A TRIBUTE TO POET AND SOCIAL ACTIVIST GIL FAGIANI
BY ANTHONY JULIAN TAMBURRI
It is with profound sorrow that I announce the passing of Gil Fagiani, poet, translator, essayist, and political activist. Gil waged a most valiant war against a devastating disease that, alas, took its toll this past Thursday, April 12.
Gil’s politics placed him among the founding members of Italian Americans for a Multicultural United States (IAMUS). He figures also as one of the founders of the Vito Marcantonio Forum (VMF). Further still, with his wife Maria Lisella, Poet Laureate of Queens, he was a stalwart of the Italian American Writers Association (IAWA) and its monthly readings. His organizational work in this regard knows no equal.
Gil’s life-long dedication to social activism was also reflected in his professional life as a substance abuse professional, as he himself characterized his work to David Gonzalez of the NY Times.
In his later years, that social activism was transformed into his poetry, since “a poem,” as he stated, “is powerful … [it can] affect people in a way that is more powerful than an essay because it stirs up the emotions.” Indeed, Gil’s many books have moved people and stirred up emotions. His more recent, powerful poetry collection,Logos (2015), recounts his drug addiction, told with an honesty that captures his reader’s attention throughout. His books about his upbringing in Stamford, Connecticut, in turn, offer his reader the privilege of an insider in both a melancholic and ironic manner, while never falling into sentimentality, and they thus keep his reader glued to the page. The impressive number of Gil’s books, to date, will increase within the next few months, as the third of his Connecticut trilogy, Missing Madonnas, is due out soon.
Gil was a constant presence at the John D. Calandra Italian American Institute with his life companion and wife Maria. He was, more importantly, a dear friend to many of us. Gil’s political insight and his social awareness undergird a sensitivity toward others that was grounded in the firm belief of finding common ground. This, I would contend, is much of what made Gil the unique human being he was. This marked integrity constitutes what we shall remember as his distinct eloquence and profound insight.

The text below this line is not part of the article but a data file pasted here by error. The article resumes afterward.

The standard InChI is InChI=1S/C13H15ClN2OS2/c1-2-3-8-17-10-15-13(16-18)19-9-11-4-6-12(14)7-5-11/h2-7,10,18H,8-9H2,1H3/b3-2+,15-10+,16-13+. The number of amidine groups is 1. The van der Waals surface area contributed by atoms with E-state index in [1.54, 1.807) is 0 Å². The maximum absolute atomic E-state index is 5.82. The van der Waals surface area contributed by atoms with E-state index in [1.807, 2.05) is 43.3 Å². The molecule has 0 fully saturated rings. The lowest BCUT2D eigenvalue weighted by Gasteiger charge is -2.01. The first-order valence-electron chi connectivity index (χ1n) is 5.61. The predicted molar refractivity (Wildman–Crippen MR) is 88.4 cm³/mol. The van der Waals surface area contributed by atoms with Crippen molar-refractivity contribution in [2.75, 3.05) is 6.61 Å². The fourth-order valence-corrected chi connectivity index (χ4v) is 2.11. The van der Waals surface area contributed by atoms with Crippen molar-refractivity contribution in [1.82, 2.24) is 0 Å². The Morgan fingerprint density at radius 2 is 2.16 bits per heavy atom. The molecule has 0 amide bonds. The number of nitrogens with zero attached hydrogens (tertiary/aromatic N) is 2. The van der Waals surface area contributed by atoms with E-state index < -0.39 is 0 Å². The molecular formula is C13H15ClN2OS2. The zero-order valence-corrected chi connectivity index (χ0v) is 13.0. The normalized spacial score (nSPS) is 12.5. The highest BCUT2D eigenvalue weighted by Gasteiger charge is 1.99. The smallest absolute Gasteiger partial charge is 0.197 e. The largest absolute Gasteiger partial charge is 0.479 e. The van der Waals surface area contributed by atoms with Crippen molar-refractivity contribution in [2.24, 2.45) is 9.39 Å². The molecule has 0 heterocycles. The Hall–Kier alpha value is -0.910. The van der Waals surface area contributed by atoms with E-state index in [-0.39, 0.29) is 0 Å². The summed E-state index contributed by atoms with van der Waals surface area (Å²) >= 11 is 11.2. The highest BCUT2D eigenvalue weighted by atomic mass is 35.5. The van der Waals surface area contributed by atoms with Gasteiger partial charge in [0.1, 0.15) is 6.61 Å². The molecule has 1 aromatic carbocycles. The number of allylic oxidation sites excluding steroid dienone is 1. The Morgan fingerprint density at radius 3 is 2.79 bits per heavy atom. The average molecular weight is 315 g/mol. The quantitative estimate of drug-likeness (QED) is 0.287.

On a personal note, Gil and I rediscovered our common roots in Stamford in recent years, having made trips there together for a reading and a lecture series. We shared many conversations about growing up Italian in Connecticut, how we were formed by those experiences. We had hoped to do more, especially with his forthcoming collection. But that, to our chagrin, will not happen. I shall remember Gil as that kind, soulful human being who always had a smile on his face and a kind word for all. That, dear friends, is invaluable.
All of us at the John D. Calandra Italian American Institute shall dearly miss Gil!
I include here Stephen Siciliano’s obituary on the VMF’s blogspot.
With profound sadness,
Anthony Julian Tamburri, Dean
John D. Calandra Italian American Institute
Distinguished Professor of European Languages and Literatures